- A closely watched clinical trial of Boston Scientific’s pulsed field ablation (PFA) device has met its primary endpoint. Boston Scientific published the data in The New England Journal of Medicine.
- The ADVENT study found Boston Scientific’s Farapulse is as safe and effective as the standard of care in atrial fibrillation, although BTIG analysts said a death in the PFA arm may “distract from overall safety.”
- Despite that concern, analysts at BTIG and other companies were enthusiastic about the results, with the team at RBC Capital Markets forecasting “conversion of 80% to 90% of the market over a 2-3 year period.”
PFA is a minimally invasive procedure that uses electrical pulses to scar heart tissue, preventing atrial fibrillation.
Boston Scientific has subjected Farapulse to a more rigorous clinical development program than its main PFA rivals Johnson & Johnson and Medtronic, who ran single-arm studies, according to BTIG analysts. Unlike its rivals, Boston Scientific compared its device to standard of care radiofrequency or cryoballoon ablation. The approach has delivered data that show PFA is at least a match for existing AFib treatments and could drive the transformation of electrophysiology.
“With PFA offering a faster ablation approach that is at least as effective and safe as the standard of care even though operators had little experience with the new technology, we expect U.S. electrophysiologists will adopt PFA as enthusiastically as their peers in Europe,” the BTIG analysts wrote in a note to investors.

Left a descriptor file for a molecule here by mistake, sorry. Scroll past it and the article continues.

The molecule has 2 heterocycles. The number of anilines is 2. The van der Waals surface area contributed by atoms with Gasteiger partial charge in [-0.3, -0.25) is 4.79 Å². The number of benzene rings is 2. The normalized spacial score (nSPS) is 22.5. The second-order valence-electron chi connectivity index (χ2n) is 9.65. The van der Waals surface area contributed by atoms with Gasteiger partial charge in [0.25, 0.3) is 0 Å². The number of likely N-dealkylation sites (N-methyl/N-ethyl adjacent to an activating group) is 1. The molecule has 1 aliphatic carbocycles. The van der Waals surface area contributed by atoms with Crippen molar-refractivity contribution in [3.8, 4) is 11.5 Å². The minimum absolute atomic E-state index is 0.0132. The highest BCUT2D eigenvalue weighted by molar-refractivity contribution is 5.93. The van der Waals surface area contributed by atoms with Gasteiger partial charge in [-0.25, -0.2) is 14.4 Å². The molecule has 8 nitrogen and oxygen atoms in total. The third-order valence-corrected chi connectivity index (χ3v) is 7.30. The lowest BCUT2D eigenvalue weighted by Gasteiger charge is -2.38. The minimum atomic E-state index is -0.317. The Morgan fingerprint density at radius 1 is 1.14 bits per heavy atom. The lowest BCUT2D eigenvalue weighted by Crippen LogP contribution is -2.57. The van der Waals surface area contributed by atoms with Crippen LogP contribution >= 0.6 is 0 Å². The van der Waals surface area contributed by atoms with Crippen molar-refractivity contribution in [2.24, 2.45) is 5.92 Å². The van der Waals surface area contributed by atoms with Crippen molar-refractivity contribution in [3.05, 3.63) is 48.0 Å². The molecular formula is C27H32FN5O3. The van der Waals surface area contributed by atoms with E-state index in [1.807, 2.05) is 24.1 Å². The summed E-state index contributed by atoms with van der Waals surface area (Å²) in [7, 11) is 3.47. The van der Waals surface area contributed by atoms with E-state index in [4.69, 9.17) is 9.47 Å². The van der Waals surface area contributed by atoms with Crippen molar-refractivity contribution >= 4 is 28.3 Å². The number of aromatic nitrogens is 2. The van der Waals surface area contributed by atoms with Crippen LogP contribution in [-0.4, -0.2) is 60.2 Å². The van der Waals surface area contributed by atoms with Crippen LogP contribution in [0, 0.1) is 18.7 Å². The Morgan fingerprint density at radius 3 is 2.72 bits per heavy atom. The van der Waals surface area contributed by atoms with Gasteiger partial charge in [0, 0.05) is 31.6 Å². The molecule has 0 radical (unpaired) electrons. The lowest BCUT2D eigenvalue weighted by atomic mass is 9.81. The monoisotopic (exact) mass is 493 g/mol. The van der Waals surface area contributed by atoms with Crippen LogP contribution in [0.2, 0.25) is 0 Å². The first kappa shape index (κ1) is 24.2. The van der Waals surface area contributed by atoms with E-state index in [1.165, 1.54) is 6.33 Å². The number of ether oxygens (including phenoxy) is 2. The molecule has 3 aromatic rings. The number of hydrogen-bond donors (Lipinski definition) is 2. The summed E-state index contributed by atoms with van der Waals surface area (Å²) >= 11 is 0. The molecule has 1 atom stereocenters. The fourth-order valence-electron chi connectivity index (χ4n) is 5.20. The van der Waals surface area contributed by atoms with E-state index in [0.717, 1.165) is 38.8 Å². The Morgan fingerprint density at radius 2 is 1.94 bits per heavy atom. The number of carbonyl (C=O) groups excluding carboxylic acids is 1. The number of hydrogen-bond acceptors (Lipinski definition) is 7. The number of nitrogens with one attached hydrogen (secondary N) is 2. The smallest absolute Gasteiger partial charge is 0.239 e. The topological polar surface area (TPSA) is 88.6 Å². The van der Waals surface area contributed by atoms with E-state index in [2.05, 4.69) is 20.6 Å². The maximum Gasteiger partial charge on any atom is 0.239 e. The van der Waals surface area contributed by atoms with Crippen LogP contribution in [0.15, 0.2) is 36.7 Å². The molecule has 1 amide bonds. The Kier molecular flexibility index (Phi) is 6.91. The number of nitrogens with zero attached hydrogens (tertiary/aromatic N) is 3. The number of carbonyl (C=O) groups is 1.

Investigators randomized more than 600 people to undergo PFA or thermal ablation. Off-drug treatment success after 12 months was 73% in the PFA arm and 71% in the thermal arm, showing Farapulse is non-inferior, but not statistically superior, to the standard of care.
The hit on the non-inferiority primary endpoint and miss on the superiority secondary endpoint largely matched analyst expectations, although the team at J.P. Morgan highlighted the numerical advantage of the PFA arm as a positive surprise. The study also found PFA procedure times were significantly shorter and less variable than thermal ablation procedures.
On the safety front, investigators reported six adverse events in the PFA cohort and four adverse events in the control group. That topline safety finding hides a mix of positives and negatives for Farapulse.
The main negative is that one patient in the Farapulse arm died. Analysts at Truist spoke to two key opinion leaders about the death. Neither expert was concerned because the event was “not device related/specific.” The experts also cited the “extensive experience with Farapulse in Europe” as evidence of the safety of the device.
The main positive in the safety data is the rate of post-ablation narrowing of the pulmonary veins at three months. The rate in the PFA arm was 0.9%, compared to 12% in the thermal ablation cohort.
Analysts at RBC and Stifel noted the potential for the results to get better as operators gain more experience with the technology. Boston Scientific is analyzing whether outcomes improved as physicians gained experience using Farapulse throughout the course of the trial, according to the Stifel analysts.
Even without improvements, analysts think PFA is capable of disrupting the electrophysiology market. Abbott, which is lagging behind the PFA front-runners, may have the most to lose.
The analysts at Truist think Boston Scientific has the most to gain, especially in the near- to intermediate-term, “given its early mover advantage with Farapulse and limited existing EP share position, and we think this data supports share gains from existing ablation modalities,” they wrote in a note to investors. ADVENT data should support approval by the second half of 2024, they added.